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Giants could be developing Nick McCloud into their next Julian Love

The Giants appear to be in the early stages of developing their next Julian Love.

Nick McCloud, who made eight starts at cornerback in 14 games played last season, lined up at safety with the starting defense during Wednesday’s OTA.

McCloud was not at the last media-attended practice for personal reasons, so this was the first reveal of an under-consideration position change that included snaps in the box and patrolling the deep middle of the field.

“I think Nick is a Swiss Army knife,” cornerback Adoree Jackson said. “A guy that is going to do whatever you ask him to do, and he’s going to do it at a high level. Nick never puts his head down, never wavers, never being woe is me. Just like, ‘Coach, what do you need me to do?’”

Love earned the nickname “duct tape” for helping the injury-plagued Giants patch holes at safety, slot cornerback and outside cornerback over his first three seasons.

The Giants look to find their new Julian Love for the upcoming season.
for the NY POST

He finally became a full-time starting safety last season – logging a team-high 1,006 defensive snaps plus another 220 as a special teams co-captain – and earned a two-year, $12 million free-agent contract with the Seahawks.

Replacing Love on the back end is a competition between veteran Bobby McCain, McCloud and presumably Jason Pinnock and Dane Belton whenever they return to full health.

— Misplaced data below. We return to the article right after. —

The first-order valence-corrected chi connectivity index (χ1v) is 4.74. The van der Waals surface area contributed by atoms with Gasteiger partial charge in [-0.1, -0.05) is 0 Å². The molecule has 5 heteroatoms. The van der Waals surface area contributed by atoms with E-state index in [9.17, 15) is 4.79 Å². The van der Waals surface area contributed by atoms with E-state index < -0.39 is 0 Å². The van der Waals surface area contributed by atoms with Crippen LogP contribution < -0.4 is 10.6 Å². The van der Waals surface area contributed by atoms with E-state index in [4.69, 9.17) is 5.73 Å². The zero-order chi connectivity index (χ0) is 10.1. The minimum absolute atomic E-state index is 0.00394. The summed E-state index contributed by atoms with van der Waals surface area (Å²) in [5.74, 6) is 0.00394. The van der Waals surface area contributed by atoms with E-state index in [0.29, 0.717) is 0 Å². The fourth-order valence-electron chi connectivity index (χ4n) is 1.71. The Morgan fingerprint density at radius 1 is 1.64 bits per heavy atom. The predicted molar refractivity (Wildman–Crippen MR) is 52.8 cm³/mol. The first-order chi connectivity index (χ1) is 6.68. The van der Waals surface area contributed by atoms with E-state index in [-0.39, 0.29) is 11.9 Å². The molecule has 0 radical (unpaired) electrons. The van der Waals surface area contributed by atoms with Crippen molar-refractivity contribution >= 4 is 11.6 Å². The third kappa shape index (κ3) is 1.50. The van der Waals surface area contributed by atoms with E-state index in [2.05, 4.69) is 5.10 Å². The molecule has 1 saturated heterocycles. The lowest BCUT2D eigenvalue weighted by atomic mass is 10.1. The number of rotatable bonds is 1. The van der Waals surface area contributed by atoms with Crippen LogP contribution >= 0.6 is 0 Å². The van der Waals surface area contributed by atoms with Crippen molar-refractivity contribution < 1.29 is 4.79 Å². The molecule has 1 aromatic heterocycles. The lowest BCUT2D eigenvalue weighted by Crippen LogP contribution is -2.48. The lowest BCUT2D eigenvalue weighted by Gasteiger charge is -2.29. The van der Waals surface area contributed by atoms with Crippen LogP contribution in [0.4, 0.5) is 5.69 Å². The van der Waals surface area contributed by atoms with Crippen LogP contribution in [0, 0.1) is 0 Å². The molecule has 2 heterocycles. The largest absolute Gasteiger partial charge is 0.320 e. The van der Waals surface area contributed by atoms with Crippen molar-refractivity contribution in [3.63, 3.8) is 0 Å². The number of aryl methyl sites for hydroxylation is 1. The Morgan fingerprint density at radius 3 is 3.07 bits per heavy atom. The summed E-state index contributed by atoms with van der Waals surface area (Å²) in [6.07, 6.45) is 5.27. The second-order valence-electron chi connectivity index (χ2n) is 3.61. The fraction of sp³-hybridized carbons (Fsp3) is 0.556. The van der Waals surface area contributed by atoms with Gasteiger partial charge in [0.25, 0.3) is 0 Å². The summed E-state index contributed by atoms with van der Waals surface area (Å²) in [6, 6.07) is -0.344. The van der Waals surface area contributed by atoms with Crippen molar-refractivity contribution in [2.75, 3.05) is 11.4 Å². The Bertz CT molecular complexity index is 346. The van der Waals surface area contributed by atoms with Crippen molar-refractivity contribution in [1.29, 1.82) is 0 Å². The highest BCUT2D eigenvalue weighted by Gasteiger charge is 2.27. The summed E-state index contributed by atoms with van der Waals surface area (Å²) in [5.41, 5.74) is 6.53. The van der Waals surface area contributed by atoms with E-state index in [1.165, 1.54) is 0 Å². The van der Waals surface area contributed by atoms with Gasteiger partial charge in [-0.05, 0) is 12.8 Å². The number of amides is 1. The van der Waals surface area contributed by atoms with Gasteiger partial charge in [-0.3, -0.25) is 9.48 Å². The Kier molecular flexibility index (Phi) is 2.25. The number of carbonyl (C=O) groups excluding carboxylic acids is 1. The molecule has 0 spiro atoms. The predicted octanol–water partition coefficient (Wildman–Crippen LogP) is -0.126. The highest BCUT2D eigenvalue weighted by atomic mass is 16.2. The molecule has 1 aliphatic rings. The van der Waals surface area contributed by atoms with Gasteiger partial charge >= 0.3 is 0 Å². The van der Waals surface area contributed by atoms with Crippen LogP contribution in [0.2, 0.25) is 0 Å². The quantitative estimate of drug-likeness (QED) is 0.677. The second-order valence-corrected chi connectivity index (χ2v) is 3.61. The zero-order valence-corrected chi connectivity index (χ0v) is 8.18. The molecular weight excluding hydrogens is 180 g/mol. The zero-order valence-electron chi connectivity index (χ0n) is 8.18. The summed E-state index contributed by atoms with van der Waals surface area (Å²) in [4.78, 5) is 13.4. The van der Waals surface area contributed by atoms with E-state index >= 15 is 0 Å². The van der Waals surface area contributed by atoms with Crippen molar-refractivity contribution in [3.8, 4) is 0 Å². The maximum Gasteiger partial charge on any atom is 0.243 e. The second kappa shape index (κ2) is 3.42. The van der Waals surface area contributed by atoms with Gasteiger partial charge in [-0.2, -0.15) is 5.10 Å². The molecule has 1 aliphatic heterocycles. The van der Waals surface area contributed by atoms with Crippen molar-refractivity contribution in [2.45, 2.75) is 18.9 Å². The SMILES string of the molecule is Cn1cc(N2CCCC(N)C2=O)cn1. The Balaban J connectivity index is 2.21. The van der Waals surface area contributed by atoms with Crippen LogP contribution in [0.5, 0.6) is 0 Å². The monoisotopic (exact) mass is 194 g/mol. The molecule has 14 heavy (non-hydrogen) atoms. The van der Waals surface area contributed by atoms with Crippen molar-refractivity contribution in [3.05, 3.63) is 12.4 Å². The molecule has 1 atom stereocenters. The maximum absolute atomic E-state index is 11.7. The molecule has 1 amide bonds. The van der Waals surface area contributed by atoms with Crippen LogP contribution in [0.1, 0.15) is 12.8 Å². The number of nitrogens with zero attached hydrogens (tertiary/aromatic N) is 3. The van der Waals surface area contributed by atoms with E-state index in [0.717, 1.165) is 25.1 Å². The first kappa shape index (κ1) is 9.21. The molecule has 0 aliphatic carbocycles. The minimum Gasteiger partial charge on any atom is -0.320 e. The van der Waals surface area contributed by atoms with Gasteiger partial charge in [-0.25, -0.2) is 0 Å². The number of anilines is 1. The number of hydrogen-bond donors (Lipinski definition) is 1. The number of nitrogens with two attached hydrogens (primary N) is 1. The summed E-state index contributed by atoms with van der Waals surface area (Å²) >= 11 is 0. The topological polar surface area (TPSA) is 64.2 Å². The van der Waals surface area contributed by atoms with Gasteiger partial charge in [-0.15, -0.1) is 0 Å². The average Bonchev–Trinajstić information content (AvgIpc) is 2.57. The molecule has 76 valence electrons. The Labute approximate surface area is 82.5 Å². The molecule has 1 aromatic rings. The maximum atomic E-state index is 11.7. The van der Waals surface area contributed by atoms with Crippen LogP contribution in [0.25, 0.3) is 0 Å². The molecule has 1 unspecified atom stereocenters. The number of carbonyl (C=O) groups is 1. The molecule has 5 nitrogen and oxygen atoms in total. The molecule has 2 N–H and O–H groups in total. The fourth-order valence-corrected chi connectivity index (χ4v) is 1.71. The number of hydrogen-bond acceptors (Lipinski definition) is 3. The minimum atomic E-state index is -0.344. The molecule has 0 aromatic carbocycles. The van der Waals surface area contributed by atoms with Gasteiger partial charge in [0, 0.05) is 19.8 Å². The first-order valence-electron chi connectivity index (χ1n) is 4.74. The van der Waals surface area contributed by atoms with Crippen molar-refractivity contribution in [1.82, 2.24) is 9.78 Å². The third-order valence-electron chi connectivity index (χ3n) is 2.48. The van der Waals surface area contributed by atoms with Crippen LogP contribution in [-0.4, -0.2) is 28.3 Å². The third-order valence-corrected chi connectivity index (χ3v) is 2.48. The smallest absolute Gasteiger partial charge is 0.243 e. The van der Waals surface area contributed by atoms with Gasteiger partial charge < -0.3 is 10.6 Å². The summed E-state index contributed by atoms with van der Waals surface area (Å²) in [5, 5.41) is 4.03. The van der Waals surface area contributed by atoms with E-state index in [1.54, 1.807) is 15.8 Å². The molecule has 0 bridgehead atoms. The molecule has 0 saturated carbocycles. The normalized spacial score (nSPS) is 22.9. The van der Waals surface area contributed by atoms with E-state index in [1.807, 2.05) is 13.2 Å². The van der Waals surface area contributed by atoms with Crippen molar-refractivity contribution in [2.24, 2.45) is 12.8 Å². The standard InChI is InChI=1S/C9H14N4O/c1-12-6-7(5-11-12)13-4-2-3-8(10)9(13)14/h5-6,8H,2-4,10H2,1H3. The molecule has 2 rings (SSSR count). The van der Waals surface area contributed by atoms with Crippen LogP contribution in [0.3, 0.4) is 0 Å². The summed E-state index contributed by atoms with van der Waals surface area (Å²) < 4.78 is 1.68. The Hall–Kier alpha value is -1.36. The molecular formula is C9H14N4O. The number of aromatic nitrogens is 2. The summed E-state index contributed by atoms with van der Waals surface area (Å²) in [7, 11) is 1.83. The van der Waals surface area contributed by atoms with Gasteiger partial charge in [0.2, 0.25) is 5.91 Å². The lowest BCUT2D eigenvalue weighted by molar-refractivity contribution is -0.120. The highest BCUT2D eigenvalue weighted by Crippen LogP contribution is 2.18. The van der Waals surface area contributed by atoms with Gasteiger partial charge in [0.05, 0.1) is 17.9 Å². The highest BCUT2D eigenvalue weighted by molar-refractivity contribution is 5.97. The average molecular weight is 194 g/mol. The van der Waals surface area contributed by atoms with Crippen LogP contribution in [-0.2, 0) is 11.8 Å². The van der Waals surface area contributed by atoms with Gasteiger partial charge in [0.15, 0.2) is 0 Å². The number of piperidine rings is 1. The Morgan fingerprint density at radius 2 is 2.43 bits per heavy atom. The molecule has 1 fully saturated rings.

McCloud came to the Giants from the Bills off of waivers just before last season began with a special-teams-first reputation but was pressed into action during Jackson’s seven-game injury absence.

“Him being able to switch around is great because we can utilize him in different ways,” Jackson said. “I just appreciate Nick for being unselfish. A lot of guys probably would be mad or whatever it may be, but him just going out there and loving the game, having fun with it, good things happen. It gets him on the field, as well.”

Nick McCloud
for the NY POST

OTA rules allow for 11-on-11 drills with no live contact, but the Giants have kept their 11-on-11 periods to walkthroughs while gearing up for 7-on-7s. Why?

“We just take that out of it and teach our concepts, blocking schemes, how to take on blocks, run fits, protection things,” head coach Brian Daboll said. “Tempo it down a little bit and make sure we get it right so when we get into training camp – when we’re going full speed with pads on – we’ve got something to draw from.”

Bobby McCain
Getty Images

If you expected Daboll to be excited that the Giants have six stand-alone nationally televised games or bemoan four road games in a five-game span in September and October plus three straight November road games, think again.

“I’m a one-day-at-a-time guy here,” Daboll said. “Whenever we play — night, morning, Saturday, Thursday, Friday — it doesn’t matter. Just play them when they come.”

The Giants had perfect attendance for the voluntary practice, including DTs Dexter Lawrence and Leonard Williams. That does not include running back Saquon Barkley, who has not signed his franchise tag and is not permitted to join under NFL rules.

After playing with the second-team defense last week, first-round draft pick rookie CB Deonte Banks lined up opposite Jackson with the starters.